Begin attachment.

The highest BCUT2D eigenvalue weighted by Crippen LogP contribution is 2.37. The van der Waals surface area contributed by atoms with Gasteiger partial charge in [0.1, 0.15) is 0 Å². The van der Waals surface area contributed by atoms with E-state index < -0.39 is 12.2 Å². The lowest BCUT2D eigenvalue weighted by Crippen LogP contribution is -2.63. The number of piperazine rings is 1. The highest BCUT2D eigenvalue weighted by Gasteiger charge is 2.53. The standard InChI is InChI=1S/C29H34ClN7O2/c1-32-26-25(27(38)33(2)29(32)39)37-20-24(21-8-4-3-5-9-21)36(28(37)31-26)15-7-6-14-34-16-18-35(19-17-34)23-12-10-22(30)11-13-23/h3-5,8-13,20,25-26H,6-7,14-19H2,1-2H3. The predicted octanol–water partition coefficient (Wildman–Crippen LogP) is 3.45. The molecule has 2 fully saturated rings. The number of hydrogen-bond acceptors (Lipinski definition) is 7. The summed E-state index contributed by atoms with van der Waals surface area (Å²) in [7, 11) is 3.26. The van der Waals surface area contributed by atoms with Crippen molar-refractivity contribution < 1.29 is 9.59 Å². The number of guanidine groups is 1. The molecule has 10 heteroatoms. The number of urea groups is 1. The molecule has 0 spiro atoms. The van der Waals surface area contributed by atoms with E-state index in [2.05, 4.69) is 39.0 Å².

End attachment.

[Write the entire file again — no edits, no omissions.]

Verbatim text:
The highest BCUT2D eigenvalue weighted by Crippen LogP contribution is 2.37. The van der Waals surface area contributed by atoms with Gasteiger partial charge in [0.1, 0.15) is 0 Å². The van der Waals surface area contributed by atoms with E-state index < -0.39 is 12.2 Å². The lowest BCUT2D eigenvalue weighted by Crippen LogP contribution is -2.63. The number of piperazine rings is 1. The highest BCUT2D eigenvalue weighted by Gasteiger charge is 2.53. The standard InChI is InChI=1S/C29H34ClN7O2/c1-32-26-25(27(38)33(2)29(32)39)37-20-24(21-8-4-3-5-9-21)36(28(37)31-26)15-7-6-14-34-16-18-35(19-17-34)23-12-10-22(30)11-13-23/h3-5,8-13,20,25-26H,6-7,14-19H2,1-2H3. The predicted octanol–water partition coefficient (Wildman–Crippen LogP) is 3.45. The molecule has 2 fully saturated rings. The number of hydrogen-bond acceptors (Lipinski definition) is 7. The summed E-state index contributed by atoms with van der Waals surface area (Å²) in [7, 11) is 3.26. The van der Waals surface area contributed by atoms with Crippen molar-refractivity contribution < 1.29 is 9.59 Å². The number of guanidine groups is 1. The molecule has 10 heteroatoms. The number of urea groups is 1. The molecule has 0 spiro atoms. The van der Waals surface area contributed by atoms with E-state index in [2.05, 4.69) is 39.0 Å².